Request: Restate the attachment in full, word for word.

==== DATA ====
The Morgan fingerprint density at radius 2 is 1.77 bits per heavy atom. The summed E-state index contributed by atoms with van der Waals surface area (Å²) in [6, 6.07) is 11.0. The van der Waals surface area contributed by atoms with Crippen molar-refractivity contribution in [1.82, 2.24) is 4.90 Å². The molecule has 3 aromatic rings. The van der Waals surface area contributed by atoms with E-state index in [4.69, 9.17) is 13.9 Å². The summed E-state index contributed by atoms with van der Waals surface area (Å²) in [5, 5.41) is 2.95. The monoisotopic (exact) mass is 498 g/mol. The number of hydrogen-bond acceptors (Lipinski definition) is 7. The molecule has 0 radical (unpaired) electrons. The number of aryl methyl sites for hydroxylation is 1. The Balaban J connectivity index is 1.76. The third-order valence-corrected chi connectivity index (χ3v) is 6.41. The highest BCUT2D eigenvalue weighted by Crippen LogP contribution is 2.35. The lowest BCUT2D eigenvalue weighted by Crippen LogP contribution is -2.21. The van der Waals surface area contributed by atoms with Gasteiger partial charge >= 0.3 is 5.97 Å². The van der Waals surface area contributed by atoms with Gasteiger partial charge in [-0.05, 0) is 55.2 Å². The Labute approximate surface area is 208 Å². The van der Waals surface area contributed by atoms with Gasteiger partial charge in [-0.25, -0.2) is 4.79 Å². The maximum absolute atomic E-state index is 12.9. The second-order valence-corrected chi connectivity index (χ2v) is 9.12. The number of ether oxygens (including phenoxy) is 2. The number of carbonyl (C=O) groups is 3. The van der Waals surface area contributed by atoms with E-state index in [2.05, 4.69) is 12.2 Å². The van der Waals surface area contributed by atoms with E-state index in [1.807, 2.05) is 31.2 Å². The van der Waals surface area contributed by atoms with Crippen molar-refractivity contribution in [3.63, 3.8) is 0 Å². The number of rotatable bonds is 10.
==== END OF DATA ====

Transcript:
The Morgan fingerprint density at radius 2 is 1.77 bits per heavy atom. The summed E-state index contributed by atoms with van der Waals surface area (Å²) in [6, 6.07) is 11.0. The van der Waals surface area contributed by atoms with Crippen molar-refractivity contribution in [1.82, 2.24) is 4.90 Å². The molecule has 3 aromatic rings. The van der Waals surface area contributed by atoms with E-state index in [4.69, 9.17) is 13.9 Å². The summed E-state index contributed by atoms with van der Waals surface area (Å²) in [5, 5.41) is 2.95. The monoisotopic (exact) mass is 498 g/mol. The number of hydrogen-bond acceptors (Lipinski definition) is 7. The molecule has 0 radical (unpaired) electrons. The number of aryl methyl sites for hydroxylation is 1. The Balaban J connectivity index is 1.76. The third-order valence-corrected chi connectivity index (χ3v) is 6.41. The highest BCUT2D eigenvalue weighted by Crippen LogP contribution is 2.35. The lowest BCUT2D eigenvalue weighted by Crippen LogP contribution is -2.21. The van der Waals surface area contributed by atoms with Gasteiger partial charge >= 0.3 is 5.97 Å². The van der Waals surface area contributed by atoms with Gasteiger partial charge in [-0.05, 0) is 55.2 Å². The Labute approximate surface area is 208 Å². The van der Waals surface area contributed by atoms with Gasteiger partial charge in [-0.25, -0.2) is 4.79 Å². The maximum absolute atomic E-state index is 12.9. The second-order valence-corrected chi connectivity index (χ2v) is 9.12. The number of ether oxygens (including phenoxy) is 2. The number of carbonyl (C=O) groups is 3. The van der Waals surface area contributed by atoms with E-state index in [2.05, 4.69) is 12.2 Å². The van der Waals surface area contributed by atoms with E-state index in [1.807, 2.05) is 31.2 Å². The van der Waals surface area contributed by atoms with Crippen molar-refractivity contribution in [3.63, 3.8) is 0 Å². The number of rotatable bonds is 10.